MODIFIED adult stem cells may hold the key to a new treatment for multiple sclerosis, according to University of Adelaide researchers, speaking during ‘Kiss Goodbye to MS’ month.
The researchers have started a three-year research project using adult stem cells from fat tissue to send cells with special anti-inflammatory properties directly to the damaged site in the central nervous system (CNS).
Multiple sclerosis is an autoimmune inflammatory disease of the brain and spinal cord.
To control the disease, effective treatments need to control the immune response and repair the damage caused to the fatty myelin sheaths which protect the nerves.
“With previous work, we’ve already shown that adult stem cells have great potential to both control the immune response and promote repair of the central nervous system.
"It also prevents further damage,” Professor Shaun McColl, director of the Centre for Molecular Pathology," said.
“But the trick is getting the stem cells to the right location where they can perform this function.”
When stem cells are injected into the blood system, very few cross the blood/brain barrier into the CNS.
The researchers are manipulating adult stem cells from fat tissue (adipose-derived mesenchymal stem cells) so more enter the CNS.
“This project is about targeting the stem cells to the site of inflammation and damage so they can better control the immune response and repair the myelin,” lead investigator Dr Iain Comerford said.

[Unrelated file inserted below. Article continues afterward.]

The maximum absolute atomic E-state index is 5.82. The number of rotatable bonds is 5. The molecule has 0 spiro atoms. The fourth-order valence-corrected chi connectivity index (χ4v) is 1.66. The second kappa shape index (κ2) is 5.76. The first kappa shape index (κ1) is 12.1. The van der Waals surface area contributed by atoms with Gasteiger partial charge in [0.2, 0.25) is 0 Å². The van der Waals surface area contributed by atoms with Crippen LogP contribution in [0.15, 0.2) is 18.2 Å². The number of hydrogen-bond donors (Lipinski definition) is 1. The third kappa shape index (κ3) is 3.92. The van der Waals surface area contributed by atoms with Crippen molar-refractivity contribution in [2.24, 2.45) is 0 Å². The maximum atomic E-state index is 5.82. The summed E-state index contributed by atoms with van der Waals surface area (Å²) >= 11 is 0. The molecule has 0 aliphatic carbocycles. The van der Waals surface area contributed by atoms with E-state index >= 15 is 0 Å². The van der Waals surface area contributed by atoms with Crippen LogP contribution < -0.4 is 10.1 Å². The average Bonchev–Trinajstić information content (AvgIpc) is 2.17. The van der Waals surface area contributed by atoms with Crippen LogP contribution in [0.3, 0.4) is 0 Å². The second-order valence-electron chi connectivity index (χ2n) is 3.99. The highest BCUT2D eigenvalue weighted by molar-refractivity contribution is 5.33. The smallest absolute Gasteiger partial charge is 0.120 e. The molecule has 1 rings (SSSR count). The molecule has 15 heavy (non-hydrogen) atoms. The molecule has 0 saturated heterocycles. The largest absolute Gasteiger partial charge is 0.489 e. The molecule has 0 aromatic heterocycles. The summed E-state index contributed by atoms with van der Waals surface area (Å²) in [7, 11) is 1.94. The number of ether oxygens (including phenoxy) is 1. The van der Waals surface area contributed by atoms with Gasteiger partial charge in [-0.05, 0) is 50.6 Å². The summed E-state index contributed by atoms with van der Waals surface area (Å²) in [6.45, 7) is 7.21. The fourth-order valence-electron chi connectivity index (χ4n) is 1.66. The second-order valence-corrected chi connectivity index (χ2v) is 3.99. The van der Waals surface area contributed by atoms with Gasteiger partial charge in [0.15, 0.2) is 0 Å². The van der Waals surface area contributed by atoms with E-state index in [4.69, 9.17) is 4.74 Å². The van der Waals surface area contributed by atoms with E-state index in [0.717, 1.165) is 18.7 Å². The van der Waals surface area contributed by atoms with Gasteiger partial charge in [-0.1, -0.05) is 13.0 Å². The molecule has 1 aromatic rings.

“It involves promoting stem cell migration to the central nervous system by manipulating receptors on the surface of the stem cells that control cell movement.
“We’re also modifying the stem cells to suppress the immune response by introducing molecules that regulate inflammation,” Dr Comerford said.
"By the end of three years we aim to show that we can successfully modify stem cells to more effectively reach the central nervous system, and that we can use these cells to inhibit inflammation.
"If it works, there is great potential for a new therapy for this debilitating disease.”
The research is taking place in the University’s Chemokine Biology Laboratory within the School of Molecular and Biomedical Science and the Centre for Molecular Pathology.
The project is in collaboration with researchers at Monash University and has been funded by MS Research Australia.